Bharat Emission Standards – Everything that you want to know
Recently, govt. has decided to implement Bharat Standards VI norms April 1, 2020. This comes in the wake of pressure from Supreme Court to implement clean vehicular fuel norms soon amid concerns on rising air pollution especially in Delhi.
This policy is inline with our commitments at Paris Climate Change Conference as well as public sentiments against rising air pollution in the cities, especially metros.
These are norms instituted by the Govt of India to regulate the output of air pollutants from internal combustion engine equipment, including motor vehicles.
- The standards and the timeline for implementation are set by Central Pollution Control Board under the Ministry of Environment & Forests and climate change.
- The standards are based on European regulations were first introduced in 2000.
What is current status of emission norms?
Currently, BS IV norms are applicable in 33 cities in which the required grade of fuel is available.
In rest of India, we are still following BS III standards.
Let’s see a little background of its implementation
1991– India introduced the emission norms for the first time.
1996– The norms saw some tightening as govt. asked most vehicle manufacturers to incorporate catalytic converters to cut exhaust emissions.
Govt. also notified fuel specifications based on environmental considerations, which were to be implemented by 2000.
2000– Govt. notified BS-I and BS-II standards, which were equivalent to Euro I and Euro II respectively. <BS-II was for the NCR and BS-I for the rest of India>
2005– BS-III and BS-II fuel quality norms came to be implemented. <BS-III for 13 major cities and BS-II for the rest of India>
2010– BS-IV and BS-III fuel quality norms were introduced. <BS-IV for 13 major cities and BS-III for the rest of India>
It works on a two-pronged strategy to control the air pollutant output.
- Reducing the Sulphur content in the fuel.
- At engine level, it augments some equipment which reduces emissions.
What does Auto Fuel Policy have to say?
Auto Fuel Policy 2003
- It aims at addressing issues of vehicular emissions and vehicular technologies by applying fuel quality standards.
- It encouraged the use of CNG/LPG fuel in cities affected by higher pollution levels.
- It gives the timeline for adopting the Bharat Standards across the country:
BS IV- 2017
BS V- 2020
BS VI- 2024
Recently, govt had constituted an Expert Committee under the Chairmanship of Shri Soumitra Choudhuri, to draft Auto Fuel Vision and Policy 2025.
Recommendations of Soumitra Choudhuri committee:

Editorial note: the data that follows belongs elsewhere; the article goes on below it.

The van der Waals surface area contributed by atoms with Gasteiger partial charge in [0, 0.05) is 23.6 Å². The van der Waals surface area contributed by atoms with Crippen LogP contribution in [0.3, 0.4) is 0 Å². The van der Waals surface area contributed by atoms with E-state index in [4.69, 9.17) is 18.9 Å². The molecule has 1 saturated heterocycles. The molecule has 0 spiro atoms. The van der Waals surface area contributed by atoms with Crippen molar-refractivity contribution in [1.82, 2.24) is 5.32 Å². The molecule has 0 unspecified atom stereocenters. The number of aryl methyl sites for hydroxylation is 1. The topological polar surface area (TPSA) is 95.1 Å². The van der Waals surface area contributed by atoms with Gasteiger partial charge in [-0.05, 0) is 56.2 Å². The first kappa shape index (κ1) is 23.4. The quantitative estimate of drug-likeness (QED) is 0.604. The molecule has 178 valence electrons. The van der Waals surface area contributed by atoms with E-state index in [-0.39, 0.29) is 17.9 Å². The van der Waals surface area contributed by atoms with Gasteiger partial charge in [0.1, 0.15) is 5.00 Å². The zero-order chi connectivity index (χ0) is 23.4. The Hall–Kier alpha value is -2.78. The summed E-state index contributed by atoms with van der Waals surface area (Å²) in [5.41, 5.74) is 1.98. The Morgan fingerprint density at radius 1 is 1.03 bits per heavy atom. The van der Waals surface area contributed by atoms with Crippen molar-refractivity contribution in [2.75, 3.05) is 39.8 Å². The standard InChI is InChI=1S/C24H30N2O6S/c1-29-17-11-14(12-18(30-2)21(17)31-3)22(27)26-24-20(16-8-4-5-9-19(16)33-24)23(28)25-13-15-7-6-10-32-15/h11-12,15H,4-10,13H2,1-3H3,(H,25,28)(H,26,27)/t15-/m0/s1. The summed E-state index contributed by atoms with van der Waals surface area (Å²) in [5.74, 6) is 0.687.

It presents the road map for auto fuel quality till 2025 for the country,taking into account the achievement under the last Auto Fuel Policy, emission reduction of in use vehicles, growth of vehicles and the supply and availability of fuels.
- It recommended nationwide fuel standards to be BS-IV. It has proposed to move to BS V from 2020 and BS VI from 2024.
- To upgrade refineries to produce BS-V petrol and diesel will need Rs.80,000 crore.
- It recommended Special Fuel Upgradation Cess of 75 paise/litre on fuel to meet the cost.
Let’s analyse Bharat Standards vis-a-vis Euro Standards
BS-VI is equivalent to Euro VI. However, many western countries have already graduated to Euro VI.
But, India is following European emission norms with a time lag of 5 years.
What are the challenges in implementing BS VI norms?
Engine development firms have cited a technological challenge in implementing the changes.
They have cited that jumping directly to BS-VI norms would give them little time to design changes in their vehicles.
Why is it challenging for auto firms to implement it?
There are two critical components which needs a fitment in the engine. They would have to be adapted to India’s peculiar conditions, where running speeds are much lower than EU or US. Industry estimates of required investment to upgrade from BS-IV to BS-V are to the tune of Rs. 50000 crore.
- Diesel Particulate Filter– Its function is to remove particulate matter from diesel exhaust.
Challenge: Problem is small cars with limited bonnet space would need major redesign to accommodate DPF. Temperature of 600 degrees Celsius is required to burn the soot in DPF, which is difficult to achieve in India due to low driving speeds.
- Selective Catalytic Reduction Module– It reduces oxides of Nitrogen.
Challenge: It needs injection of Aqueous solution into the system, for which separate infrastructure is needed for countrywide supply.
There are questions about the ability of the oil marketing companies to quickly upgrade fuel quality from BS-III and BS-IV standards to BS-VI.
The objective of upgradation to higher emission norms is defeated, if the uniform fuel is not available across the country.<This has been seen in reduced efficacy of engines of BS-IV vehicles, while taking inter-state travel>
Published with inputs from Pushpendra